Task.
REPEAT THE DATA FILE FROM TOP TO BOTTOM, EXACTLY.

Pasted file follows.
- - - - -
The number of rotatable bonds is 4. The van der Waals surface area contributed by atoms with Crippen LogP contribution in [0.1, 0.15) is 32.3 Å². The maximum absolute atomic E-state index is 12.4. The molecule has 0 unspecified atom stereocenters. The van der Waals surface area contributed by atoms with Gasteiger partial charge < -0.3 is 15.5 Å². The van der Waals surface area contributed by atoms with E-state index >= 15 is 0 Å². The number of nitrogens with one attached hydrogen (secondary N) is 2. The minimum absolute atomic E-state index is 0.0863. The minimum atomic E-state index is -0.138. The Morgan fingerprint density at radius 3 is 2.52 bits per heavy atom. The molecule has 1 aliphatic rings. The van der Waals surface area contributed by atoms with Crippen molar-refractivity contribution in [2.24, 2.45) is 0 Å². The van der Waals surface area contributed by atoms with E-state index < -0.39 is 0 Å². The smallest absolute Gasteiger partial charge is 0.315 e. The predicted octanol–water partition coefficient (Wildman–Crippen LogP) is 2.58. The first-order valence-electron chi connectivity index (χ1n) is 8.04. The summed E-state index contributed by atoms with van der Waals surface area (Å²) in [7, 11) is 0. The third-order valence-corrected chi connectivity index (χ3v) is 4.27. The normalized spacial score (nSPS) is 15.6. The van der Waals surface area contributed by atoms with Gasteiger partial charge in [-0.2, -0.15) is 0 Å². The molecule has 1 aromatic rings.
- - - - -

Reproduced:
The number of rotatable bonds is 4. The van der Waals surface area contributed by atoms with Crippen LogP contribution in [0.1, 0.15) is 32.3 Å². The maximum absolute atomic E-state index is 12.4. The molecule has 0 unspecified atom stereocenters. The van der Waals surface area contributed by atoms with Gasteiger partial charge < -0.3 is 15.5 Å². The van der Waals surface area contributed by atoms with E-state index >= 15 is 0 Å². The number of nitrogens with one attached hydrogen (secondary N) is 2. The minimum absolute atomic E-state index is 0.0863. The minimum atomic E-state index is -0.138. The Morgan fingerprint density at radius 3 is 2.52 bits per heavy atom. The molecule has 1 aliphatic rings. The van der Waals surface area contributed by atoms with Crippen molar-refractivity contribution in [2.24, 2.45) is 0 Å². The van der Waals surface area contributed by atoms with E-state index < -0.39 is 0 Å². The smallest absolute Gasteiger partial charge is 0.315 e. The predicted octanol–water partition coefficient (Wildman–Crippen LogP) is 2.58. The first-order valence-electron chi connectivity index (χ1n) is 8.04. The summed E-state index contributed by atoms with van der Waals surface area (Å²) in [7, 11) is 0. The third-order valence-corrected chi connectivity index (χ3v) is 4.27. The normalized spacial score (nSPS) is 15.6. The van der Waals surface area contributed by atoms with Gasteiger partial charge in [-0.2, -0.15) is 0 Å². The molecule has 1 aromatic rings.